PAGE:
January is the perfect time for reflection and with the heaps of emails I received from non-profits
in December, I have had a lot of reflecting to do! Recently I shared a selection of year-end
emails that I received and some lessons learned from each of them. Today I want to talk about
email arcs used for year-end emails – specifically the emails that I received from Mercy Corps.
The Power of the Email Arc
Email arcs are essentially a series of emails sent of days or weeks as a part of one campaign.
The campaigns that we’ll be looking at today are all year-end campaigns and were sent during
the month of December.
The power of email arcs is that there is an opportunity to communicate a very cohesive
message to reader and to reinforce that message over time. It’s a well-known fact that people
have to read or see something a minimum of three times before it becomes familiar and are
likely to act on what they know.
You Sent How Many Emails?!
So I could have told you that I received a lot of emails from Mercy Corps. Have I ever counted
them? Not until I decided to write this blog post, no. As it turns out, Mercy Corps sent me 11
emails during the month of December. You’ll notice that things really heat up after December
Here’s an overview of the email dates and subject lines:
December 5 – Grateful to be alive
December 7 – Global update: What we’ve accomplished together in 2013
December 10 – The perfect gift? Search no further.
December 19 – Consider your holiday shopping finished.
December 26 – An unprecedented year
December 27 – Will you help Baby Yolee?
December 28 – Snow storms, tropical rain and you
December 29 – Lives are on the line
December 30 – Two more days
December 31 – DEADLINE: make your tax deductible gift by midnight
December 31 – Deadline: only hours left
*Note – the emails don’t have a “view in browser” functionality so I have no way of sharing the
full emails with you in the blog post.*
Just in scanning these subject lines, you can see the escalating urgency leading up to
December 31st. It starts off much softer in trying to win the reader over and transitions to being
How Does This Compare
After doing a bit of digging in my inbox, I discovered that Mercy Corps out emailed every other
non-profit that I receive email updates from by more than double. Most non-profits averaged 3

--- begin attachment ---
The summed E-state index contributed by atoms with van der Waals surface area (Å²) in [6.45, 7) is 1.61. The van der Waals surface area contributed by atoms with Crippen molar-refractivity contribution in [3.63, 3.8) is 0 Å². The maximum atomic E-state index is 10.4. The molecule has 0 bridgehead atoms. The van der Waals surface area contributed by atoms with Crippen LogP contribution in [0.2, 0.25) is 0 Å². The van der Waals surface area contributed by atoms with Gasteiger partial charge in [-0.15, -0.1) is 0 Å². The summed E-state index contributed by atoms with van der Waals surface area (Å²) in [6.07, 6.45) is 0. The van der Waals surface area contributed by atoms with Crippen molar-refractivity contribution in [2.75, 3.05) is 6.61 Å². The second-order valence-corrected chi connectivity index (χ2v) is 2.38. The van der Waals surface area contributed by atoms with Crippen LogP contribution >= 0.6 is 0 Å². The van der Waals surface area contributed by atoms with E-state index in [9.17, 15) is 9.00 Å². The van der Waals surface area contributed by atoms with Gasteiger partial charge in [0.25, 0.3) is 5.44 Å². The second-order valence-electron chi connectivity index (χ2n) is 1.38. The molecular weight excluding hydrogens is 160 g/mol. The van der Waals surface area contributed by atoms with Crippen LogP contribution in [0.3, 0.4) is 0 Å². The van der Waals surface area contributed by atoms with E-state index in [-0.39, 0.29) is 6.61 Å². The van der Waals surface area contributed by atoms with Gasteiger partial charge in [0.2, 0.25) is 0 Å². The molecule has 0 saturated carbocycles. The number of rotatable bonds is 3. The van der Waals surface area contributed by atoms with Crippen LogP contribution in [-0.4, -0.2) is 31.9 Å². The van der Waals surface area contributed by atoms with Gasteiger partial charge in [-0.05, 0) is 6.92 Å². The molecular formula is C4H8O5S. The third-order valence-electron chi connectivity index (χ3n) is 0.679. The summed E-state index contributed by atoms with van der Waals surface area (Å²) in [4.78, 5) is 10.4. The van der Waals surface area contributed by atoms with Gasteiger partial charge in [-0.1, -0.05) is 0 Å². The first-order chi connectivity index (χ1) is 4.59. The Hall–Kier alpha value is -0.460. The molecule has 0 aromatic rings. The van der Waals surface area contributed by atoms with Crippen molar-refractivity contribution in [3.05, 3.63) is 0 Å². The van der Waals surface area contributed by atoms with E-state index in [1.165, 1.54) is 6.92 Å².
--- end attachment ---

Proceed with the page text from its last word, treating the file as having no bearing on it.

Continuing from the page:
emails in the month of December.
The ultimate question to ask is – does Mercy Corps increased email lead to increased
conversions? Is the more money in the bank?
Since I haven’t talked to anyone at Mercy Corps, I don’t have a finite answer. (If you happen to
work at Mercy Corps and want to answer this in the comments, I’m sure we’d love to know!)
I do know from the second email sent on December 31, they had raised $1.5 million and were
now shooting for $2 million.
Final Thoughts and Takeaways
Beyond just the dollars raised, I would add that email success should be judged on the open
rates of the emails and the number of unsubscribes. Obviously you don’t want to irritate your
email subscribers to the point of getting hundreds of people fleeing from your list. That would be
I do think that the volume of emails did keep them top of mind for me. In fact that’s how I ended
up writing this blog post – because I remembered they sent me emails in December. I’m not
entirely confident that I’d be able to list any other organizations that I receive emails from in a
similar fashion. They are less memorable.
Of course December is a popular time to send emails. But that means that your email
subscribers are probably receiving a higher volume of emails overall and yours could get lost in
the shuffle. My inquiring mind wonders if doing this in November would yield similar results. Or
at another time during the year that makes sense with your annual campaign.
Here’s to a year of emailing!